In model one, the study compares “the likelihood of SARS-CoV-2-related outcomes between previously infected individuals who have never been vaccinated and fully vaccinated SARS-CoV-2-naïve individuals” with a time frame of vaccination receipt or registration of a positive PCR test between Jan. 1 and Feb. 28, 2021.

Researchers noted, “Overall, demographic characteristics were similar between the groups, with some differences in their comorbidity profile.”


Total Findings:

  • 16,215 matches
  • 257 SARS-CoV-2 positive PCR tests
  • 238 breakthrough tests in the vaccinated group
  • 19 tests in the previously infected group
  • 199 SARS-CoV-2 symptomatic infections
  • 191 symptomatic breakthroughs in the vaccinated group
  • 8 symptomatic reinfections in the previously infected group
  • 8 vaccinated group hospitalizations
  • 1 previously infected group hospitalization
  • 0 deaths

Adjusted for comorbidities, the vaccinated group was at 13.06 times greater risk of breakthrough than the previously infected was for reinfection, according to the study, which noted, “Apart from age ≥60 years, there was no statistical evidence that any of the assessed comorbidities significantly affected the risk of an infection during the follow-up period.”

The study used a 5-day time frame to detect symptoms after a positive PCR test, which they said included, “Chiefly fever, cough, breathing difficulties, diarrhea, loss of taste or smell, myalgia, weakness, headache and sore throat.”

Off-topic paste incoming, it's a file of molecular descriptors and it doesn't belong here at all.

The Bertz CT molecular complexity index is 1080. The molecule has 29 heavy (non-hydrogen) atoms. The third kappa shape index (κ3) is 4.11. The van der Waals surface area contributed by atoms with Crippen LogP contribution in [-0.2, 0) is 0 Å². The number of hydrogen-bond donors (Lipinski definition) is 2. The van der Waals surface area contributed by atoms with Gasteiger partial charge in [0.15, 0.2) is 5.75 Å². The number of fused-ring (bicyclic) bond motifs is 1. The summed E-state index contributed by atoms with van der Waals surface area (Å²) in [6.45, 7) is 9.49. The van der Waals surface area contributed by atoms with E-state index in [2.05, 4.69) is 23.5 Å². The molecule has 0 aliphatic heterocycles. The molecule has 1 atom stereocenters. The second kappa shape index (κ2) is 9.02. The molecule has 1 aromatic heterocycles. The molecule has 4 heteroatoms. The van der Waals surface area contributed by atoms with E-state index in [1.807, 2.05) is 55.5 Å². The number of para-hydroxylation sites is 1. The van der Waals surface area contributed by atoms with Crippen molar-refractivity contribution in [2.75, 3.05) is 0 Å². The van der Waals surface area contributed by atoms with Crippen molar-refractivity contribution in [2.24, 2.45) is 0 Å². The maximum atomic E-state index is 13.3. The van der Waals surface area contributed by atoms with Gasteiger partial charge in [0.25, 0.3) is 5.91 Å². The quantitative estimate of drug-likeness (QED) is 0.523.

In terms of risk of symptomatic breakthrough or reinfection, adjusting for comorbidities, the study found a 27.02 times greater risk in the vaccinated group breakthrough than the previously infected group.

Model 2 – previous infection v. vaccination – no time matching

The second model compared the fully vaccinated group against those who had registered a positive PCR test at any time before Feb. 28, 2021, including in 2020. 

Total Findings:

  • 46,035 matches
  • 748 SARS-CoV-2 positive PCR tests
  • 640 breakthrough tests in the vaccinated group
  • 108 reinfected tests in the previously infected group
  • 552 SARS-CoV-2 symptomatic infections
  • 484 symptomatic breakthroughs in the vaccinated group
  • 68 symptomatic reinfections in the previously infected group
  • 21 vaccinated group hospitalizations
  • 4 previously infected group hospitalizations
  • 0 deaths

In this data set, researchers found the vaccinated group was at 5.96 times greater risk of positive test and 7.13 times greater risk of symptomatic infection. 

Researchers noted, “There was no statistical evidence that any of the comorbidities significantly affected the risk of an infection,” and that, “Being 60 years of age or older significantly increased the risk of COVID-19-related hospitalizations.”

Model 3 – previous infection v. previous infection + single dose vaccination

This data set compared the previously infected group against the group which had registered a previous infection, but also received a single dose of the Pfizer vaccine. This data set found the group who had taken an additional injection fared slightly better than natural immunity:

Total Findings:

  • 14,029 matches
  • 57 SARS-CoV-2 positive PCR tests
  • 37 reinfected tests in the previously infected group